American Mortg. Network, Inc. v. Shelton, 486 F. 3d 815 – Court of Appeals, 4th Circuit 2007
********** My Overview of the Issue
Real Estate Appraiser Shelton overvalued the property in an appraisal he oversaw, took out a loan for more than he could afford, and timely sent the lender notice of rescission because of understated loan cost. The lender agreed to unwind if Shelton would agree to tender, but Shelton responded that he could not tender. Instead Shelton suggested a deed in lieu of tender if the lender would pay the difference between the loan balance and the exorbitant appraised value. The lender refused because of the inflated appraisal. Shelton claimed the bank forfeited the loan proceeds by refusing to remove the lien within 20 days of cancellation.
The lender sued , seeking declaratory judgment that it had processed Shelton’s TILA rescission effort correctly (denying rescission). The trial court sided with the lender and denied rescission, and the 4th USCCA affirmed.
I have appended excerpts of the opinion. They show that scammer Shelton committed loan application fraud (felony), appraisal fraud (felony), and numerous other shenanigans.
************* From the opinion (SCAMMERS HEED THIS)
First, it appeared to the trial court that Shelton significantly overstated his income in the initial loan application submitted on his behalf by Waterford Financial Services, 819*819 Inc. (“Waterford Financial”). The application stated that Shelton’s annual income in 2004 was $97,200. Subsequent examination of Shelton’s 2004 tax return revealed an income of $34,236. According to Amnet, if Shelton’s application had disclosed his actual 2004 net income, he would not have qualified for the loan.
Second, the Uniform Residential Appraisal Report received from Waterford Financial and purportedly prepared by an independent appraiser was in fact prepared by an appraiser operating under Shelton’s supervision. Although the appraiser was technically an independent contractor, he had been trained by Shelton and worked exclusively for Shelton’s company. The report estimated the fair market value of the house as of November 15, 2004, to be $370,000. Amnet contends that the appraisal was inflated and that a “truly independent” appraiser assessed its fair market value at closer to $300,000. Irrespective of the numbers, it appeared to be uncontroverted that the Sheltons’ appraiser was not independent.
Third, despite signing an Occupancy Agreement at closing, representing that he intended to occupy the house as his primary residence throughout the twelve-month period immediately following the loan closing, Shelton was in fact in the process of building another home that would serve as his primary residence. The Sheltons could not afford to finance the custom home and continue payments on the Amnet loan.
The Sheltons argue that the above-described alleged misrepresentations, which were found by the district court to constitute inequitable conduct, were material facts “hotly in dispute.” The Sheltons maintain that the resolution of these factual disputes was critical to the issues of rescission and forfeiture. In their view, the trial court erred by refusing to conduct an evidentiary hearing to address these disputed facts. We disagree.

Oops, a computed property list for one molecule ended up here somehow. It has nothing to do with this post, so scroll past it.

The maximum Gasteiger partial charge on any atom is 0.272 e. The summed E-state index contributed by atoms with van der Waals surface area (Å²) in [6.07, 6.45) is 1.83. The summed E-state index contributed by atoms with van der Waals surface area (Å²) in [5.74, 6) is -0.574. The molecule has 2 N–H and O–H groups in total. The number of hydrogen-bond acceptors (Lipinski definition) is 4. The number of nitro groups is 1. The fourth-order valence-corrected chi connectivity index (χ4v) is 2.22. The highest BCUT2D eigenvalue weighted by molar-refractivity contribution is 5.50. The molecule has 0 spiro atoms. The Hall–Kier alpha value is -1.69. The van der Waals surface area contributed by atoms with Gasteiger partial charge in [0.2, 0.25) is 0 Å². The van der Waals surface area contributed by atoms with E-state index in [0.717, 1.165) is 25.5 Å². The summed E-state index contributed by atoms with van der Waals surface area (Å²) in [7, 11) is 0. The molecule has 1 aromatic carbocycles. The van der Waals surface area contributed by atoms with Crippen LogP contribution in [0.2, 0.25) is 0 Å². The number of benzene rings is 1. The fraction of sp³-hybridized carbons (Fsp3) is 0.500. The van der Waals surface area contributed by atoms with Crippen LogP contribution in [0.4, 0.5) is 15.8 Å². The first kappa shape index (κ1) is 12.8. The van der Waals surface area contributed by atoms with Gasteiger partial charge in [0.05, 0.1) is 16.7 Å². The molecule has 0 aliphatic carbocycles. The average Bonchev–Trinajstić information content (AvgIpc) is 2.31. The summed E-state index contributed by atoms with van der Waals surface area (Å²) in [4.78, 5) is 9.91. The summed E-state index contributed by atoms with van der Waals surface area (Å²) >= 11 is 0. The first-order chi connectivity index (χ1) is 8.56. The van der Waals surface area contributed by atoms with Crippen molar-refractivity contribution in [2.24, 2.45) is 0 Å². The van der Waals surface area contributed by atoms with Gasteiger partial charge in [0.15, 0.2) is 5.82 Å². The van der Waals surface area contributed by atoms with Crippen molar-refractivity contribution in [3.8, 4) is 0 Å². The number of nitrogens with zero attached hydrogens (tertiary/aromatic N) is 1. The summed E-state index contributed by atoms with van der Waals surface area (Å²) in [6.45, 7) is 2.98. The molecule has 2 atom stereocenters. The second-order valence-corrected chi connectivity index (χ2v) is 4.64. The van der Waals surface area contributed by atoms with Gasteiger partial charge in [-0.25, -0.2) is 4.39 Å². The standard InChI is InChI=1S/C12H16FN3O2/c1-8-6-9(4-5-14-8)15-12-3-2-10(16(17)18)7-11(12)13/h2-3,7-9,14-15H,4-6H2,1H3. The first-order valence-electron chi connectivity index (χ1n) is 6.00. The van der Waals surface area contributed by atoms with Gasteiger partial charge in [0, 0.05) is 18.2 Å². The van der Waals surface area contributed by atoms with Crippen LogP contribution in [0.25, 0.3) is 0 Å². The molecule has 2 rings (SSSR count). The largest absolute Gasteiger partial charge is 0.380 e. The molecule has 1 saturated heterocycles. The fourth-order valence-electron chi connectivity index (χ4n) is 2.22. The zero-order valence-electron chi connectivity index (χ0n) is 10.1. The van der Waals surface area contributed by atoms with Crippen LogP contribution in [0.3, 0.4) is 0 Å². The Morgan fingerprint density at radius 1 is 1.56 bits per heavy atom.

Despite the Sheltons’ protestation, many of the facts underlying the inequitable conduct were uncontroverted. For example, Shelton’s 2004 tax return reflected income far below that represented to Amnet. There is also no dispute that the appraiser who conducted the appraisal on the property was affiliated with Shelton and operated under his supervision. Although we do not believe that Shelton’s inequitable conduct necessarily controlled the outcome of this case, it was appropriately considered by the trial judge. As the United States Court of Appeals for the District of Columbia noted in Brown v. National Permanent Federal Savings & Loan Ass’n, 683 F.2d 444 (1982), “[a]lthough the right to rescind is [statutory], it remains an equitable doctrine subject to equitable considerations.” Id. at 447.
Specifically, the Sheltons allege that pertinent portions of the Notice of Right to Cancel were obstructed by removable “Sign Here” stickers. They assert that the stickers obscured the cancellation signature blocks and the language indicating where to sign in order to rescind the transaction. It is, however, interesting to note that the Sheltons executed the cancellation documents almost immediately upon receipt and returned them to Amnet in a timely manner. The Sheltons also complain that they received only one copy of the new Notice of Right to Cancel as opposed to the four copies they argue are required by statute—two for each of the Sheltons. See 12 C.F.R. § 226.23(b) (“[A] creditor shall deliver two copies of the notice of the right to rescind to each consumer entitled to rescind.”)
Although this Court believes that Amnet substantially complied with all requirements of TILA in notifying the Sheltons of their right of rescission, this Court need not address each alleged hyper-technical violation. Here, Amnet had no obligation under TILA to provide a renewed notice of right of rescission or to reopen the cancellation 822*822 period. This obligation is only triggered under TILA when the financial discrepancy is over $100. See 15 U.S.C. § 1605(f)(1)(A); 12 C.F.R. § 226.18(d)(1)(i). The notice provided to the Sheltons in this case was strictly voluntary and therefore needed not meet the technical requirements of 12 C.F.R. § 226.23(b).